I have never seen anyone truly become more aware of his or her body
without also becoming more compassionate.
From Matthew Sanford’s WAKING: A MEMOIR OF TRAUMA AND TRANSCENDENCE
One of the most interesting ideas in Karen Armstrong’s account of the life of Muhammad, the founder of Islam, is the notion of religion as a way of living.*This might seem banal to the point of inanity, but when I say “way of living,” I don’t mean the merely existential but the concretely physical. In other words, this is not so much about cultivating a lifestyle as it is about conducting the body.
I find this fascinating, if only because for most of my life, I considered myself to be a very . . . unphysical sort of person—a brain, in short, that just so happened to come with a body (and not even very amicably, at that). A lot of this had to do with a precocious disenchantment: At a fairly young age, my body had already disappointed me with the clumsiness of its features, the gracelessness of its motions and the magnitude of its shortcomings in the face of my conceptions of the ideal physique. So from early on, I disowned my body. It was something to tolerate, at the very least, and maintain, at the very most, for the sake of a mind whose accomplishments it relied on for justification.
So it was serendipitous, perhaps, that when I decided—more than four years ago—to embark on a spiritual journey (of sorts) through a decidedly intellectual path, I stumbled upon the insight, best articulated by C.S. Lewis, that human beings “constantly forget . . . that they are animals and that whatever their bodies do affects their souls.” After years of perpetually extolling the virtues of the mind, the soul, the spirit or the psyche, I circled right back to an idea I was taught in my university philosophy classes: that I am an embodied consciousness and that to uphold a Cartesian duality between mind and matter is, at the end, a recipe for disintegration. I had to reclaim my body, to accept its limitations, and more importantly, to discover its grace.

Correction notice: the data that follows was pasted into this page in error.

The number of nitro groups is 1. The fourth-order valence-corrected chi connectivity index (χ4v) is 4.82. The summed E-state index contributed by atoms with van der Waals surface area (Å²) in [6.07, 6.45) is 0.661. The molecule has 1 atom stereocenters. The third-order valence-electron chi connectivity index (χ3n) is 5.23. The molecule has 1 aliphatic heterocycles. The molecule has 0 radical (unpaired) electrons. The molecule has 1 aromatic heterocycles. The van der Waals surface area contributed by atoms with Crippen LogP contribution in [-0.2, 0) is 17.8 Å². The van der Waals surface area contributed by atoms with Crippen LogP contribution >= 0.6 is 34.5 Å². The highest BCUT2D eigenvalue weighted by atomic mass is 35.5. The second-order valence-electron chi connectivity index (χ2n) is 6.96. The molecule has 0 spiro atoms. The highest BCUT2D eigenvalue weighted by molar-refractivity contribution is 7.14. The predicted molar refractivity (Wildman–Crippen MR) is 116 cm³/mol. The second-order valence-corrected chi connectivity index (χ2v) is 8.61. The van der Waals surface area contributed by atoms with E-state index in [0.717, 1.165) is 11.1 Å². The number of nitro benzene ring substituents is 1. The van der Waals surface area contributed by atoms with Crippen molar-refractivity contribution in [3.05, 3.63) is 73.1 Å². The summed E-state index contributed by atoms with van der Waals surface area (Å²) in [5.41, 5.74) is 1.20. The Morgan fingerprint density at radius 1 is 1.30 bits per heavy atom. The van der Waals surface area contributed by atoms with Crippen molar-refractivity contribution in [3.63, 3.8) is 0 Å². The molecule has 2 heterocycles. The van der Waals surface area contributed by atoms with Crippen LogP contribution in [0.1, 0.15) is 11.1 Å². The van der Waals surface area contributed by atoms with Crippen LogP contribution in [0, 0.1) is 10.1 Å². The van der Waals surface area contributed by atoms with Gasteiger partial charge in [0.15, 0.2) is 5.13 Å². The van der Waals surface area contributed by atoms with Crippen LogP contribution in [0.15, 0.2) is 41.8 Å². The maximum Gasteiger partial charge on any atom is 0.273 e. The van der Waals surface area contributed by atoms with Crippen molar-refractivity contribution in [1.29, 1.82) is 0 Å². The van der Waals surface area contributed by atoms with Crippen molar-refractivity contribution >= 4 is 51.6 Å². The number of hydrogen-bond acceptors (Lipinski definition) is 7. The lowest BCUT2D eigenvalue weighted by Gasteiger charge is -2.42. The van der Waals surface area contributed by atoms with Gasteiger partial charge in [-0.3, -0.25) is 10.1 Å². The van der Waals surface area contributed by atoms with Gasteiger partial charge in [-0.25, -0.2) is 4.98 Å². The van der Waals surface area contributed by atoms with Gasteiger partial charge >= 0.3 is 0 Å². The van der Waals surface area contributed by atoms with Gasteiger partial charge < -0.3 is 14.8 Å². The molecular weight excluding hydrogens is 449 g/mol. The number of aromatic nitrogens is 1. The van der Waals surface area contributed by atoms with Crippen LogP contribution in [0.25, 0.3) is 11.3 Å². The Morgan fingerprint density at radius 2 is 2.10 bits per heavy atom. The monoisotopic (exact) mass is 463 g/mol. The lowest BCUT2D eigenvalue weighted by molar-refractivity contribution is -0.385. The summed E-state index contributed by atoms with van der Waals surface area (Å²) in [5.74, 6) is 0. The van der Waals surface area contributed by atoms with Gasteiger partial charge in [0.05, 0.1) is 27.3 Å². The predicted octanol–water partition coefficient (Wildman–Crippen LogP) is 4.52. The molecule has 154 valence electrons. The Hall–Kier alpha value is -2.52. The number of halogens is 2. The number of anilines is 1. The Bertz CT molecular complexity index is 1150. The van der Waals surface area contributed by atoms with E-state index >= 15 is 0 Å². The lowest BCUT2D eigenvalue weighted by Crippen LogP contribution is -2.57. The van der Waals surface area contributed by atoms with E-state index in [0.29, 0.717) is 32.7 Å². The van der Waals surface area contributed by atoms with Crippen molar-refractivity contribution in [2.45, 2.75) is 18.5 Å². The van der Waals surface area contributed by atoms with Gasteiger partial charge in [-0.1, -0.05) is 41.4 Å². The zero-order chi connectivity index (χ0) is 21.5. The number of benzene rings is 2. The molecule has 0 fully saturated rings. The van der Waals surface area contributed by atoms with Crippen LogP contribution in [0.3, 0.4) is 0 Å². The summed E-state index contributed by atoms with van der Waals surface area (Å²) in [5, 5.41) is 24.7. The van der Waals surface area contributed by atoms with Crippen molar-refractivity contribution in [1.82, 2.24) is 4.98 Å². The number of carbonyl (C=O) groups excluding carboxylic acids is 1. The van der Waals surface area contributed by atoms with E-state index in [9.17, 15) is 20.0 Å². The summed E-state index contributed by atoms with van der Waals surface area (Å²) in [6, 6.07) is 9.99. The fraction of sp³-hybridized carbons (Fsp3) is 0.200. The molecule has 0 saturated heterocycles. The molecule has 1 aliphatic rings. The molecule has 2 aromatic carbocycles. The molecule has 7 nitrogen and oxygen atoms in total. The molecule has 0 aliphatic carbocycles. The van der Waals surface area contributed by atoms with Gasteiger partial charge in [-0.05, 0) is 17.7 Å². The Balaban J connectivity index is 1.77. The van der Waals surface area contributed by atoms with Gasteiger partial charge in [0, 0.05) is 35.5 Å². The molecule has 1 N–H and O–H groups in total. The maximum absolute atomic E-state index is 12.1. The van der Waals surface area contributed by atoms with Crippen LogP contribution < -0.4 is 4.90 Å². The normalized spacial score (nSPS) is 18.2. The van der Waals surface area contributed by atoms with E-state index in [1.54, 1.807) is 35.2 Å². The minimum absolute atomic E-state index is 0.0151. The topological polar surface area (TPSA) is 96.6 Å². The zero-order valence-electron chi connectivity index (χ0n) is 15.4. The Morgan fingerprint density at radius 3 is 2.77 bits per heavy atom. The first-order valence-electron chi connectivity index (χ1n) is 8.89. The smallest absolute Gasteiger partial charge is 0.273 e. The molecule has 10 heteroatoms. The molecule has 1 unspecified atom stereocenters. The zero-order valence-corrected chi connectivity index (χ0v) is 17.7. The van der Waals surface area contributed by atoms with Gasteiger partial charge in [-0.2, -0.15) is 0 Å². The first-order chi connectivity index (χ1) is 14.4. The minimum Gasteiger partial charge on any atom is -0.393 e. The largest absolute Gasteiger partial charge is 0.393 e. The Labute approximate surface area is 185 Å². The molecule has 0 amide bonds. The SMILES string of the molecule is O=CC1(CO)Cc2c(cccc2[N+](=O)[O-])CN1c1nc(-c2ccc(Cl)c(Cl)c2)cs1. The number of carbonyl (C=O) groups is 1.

All of this is why I find the physicality of Islam seductive. The bowing, the kneeling, the prostrating and the circumnambulating—all of these point to the recognition that body conditions mind and mind conditions body. I have no doubt that the Christian tradition recognizes this insight as well, but I know too little of my own faith to grasp its practices in this regard (and the few practices that I do know tend to favor the body’s mortification rather than its acceptance and its celebration).
So now, four years later, I’ve moved from merely grasping this notion to actually somewhat living it.
And the process of embodiment continues.
* The book is entitled Muhammad: A Biography of the Prophet.